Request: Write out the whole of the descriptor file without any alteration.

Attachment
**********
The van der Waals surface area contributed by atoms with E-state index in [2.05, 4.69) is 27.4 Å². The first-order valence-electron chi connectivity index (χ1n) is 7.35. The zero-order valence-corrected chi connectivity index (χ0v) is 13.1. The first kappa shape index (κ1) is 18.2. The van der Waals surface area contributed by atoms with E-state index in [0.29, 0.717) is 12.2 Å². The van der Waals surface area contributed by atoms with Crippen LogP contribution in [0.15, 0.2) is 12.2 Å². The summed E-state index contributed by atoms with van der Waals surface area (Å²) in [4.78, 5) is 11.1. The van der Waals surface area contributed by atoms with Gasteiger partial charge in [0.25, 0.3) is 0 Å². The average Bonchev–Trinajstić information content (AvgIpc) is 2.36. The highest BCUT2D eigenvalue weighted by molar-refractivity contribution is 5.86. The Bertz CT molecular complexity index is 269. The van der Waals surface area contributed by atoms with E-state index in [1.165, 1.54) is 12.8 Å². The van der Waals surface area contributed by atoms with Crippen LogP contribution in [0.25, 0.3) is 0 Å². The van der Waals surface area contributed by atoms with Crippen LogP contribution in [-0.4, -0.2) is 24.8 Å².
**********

The van der Waals surface area contributed by atoms with E-state index in [2.05, 4.69) is 27.4 Å². The first-order valence-electron chi connectivity index (χ1n) is 7.35. The zero-order valence-corrected chi connectivity index (χ0v) is 13.1. The first kappa shape index (κ1) is 18.2. The van der Waals surface area contributed by atoms with E-state index in [0.29, 0.717) is 12.2 Å². The van der Waals surface area contributed by atoms with Crippen LogP contribution in [0.15, 0.2) is 12.2 Å². The summed E-state index contributed by atoms with van der Waals surface area (Å²) in [4.78, 5) is 11.1. The van der Waals surface area contributed by atoms with Gasteiger partial charge in [0.25, 0.3) is 0 Å². The average Bonchev–Trinajstić information content (AvgIpc) is 2.36. The highest BCUT2D eigenvalue weighted by molar-refractivity contribution is 5.86. The Bertz CT molecular complexity index is 269. The van der Waals surface area contributed by atoms with E-state index in [1.165, 1.54) is 12.8 Å². The van der Waals surface area contributed by atoms with Crippen LogP contribution in [0.25, 0.3) is 0 Å². The van der Waals surface area contributed by atoms with Crippen LogP contribution in [-0.4, -0.2) is 24.8 Å².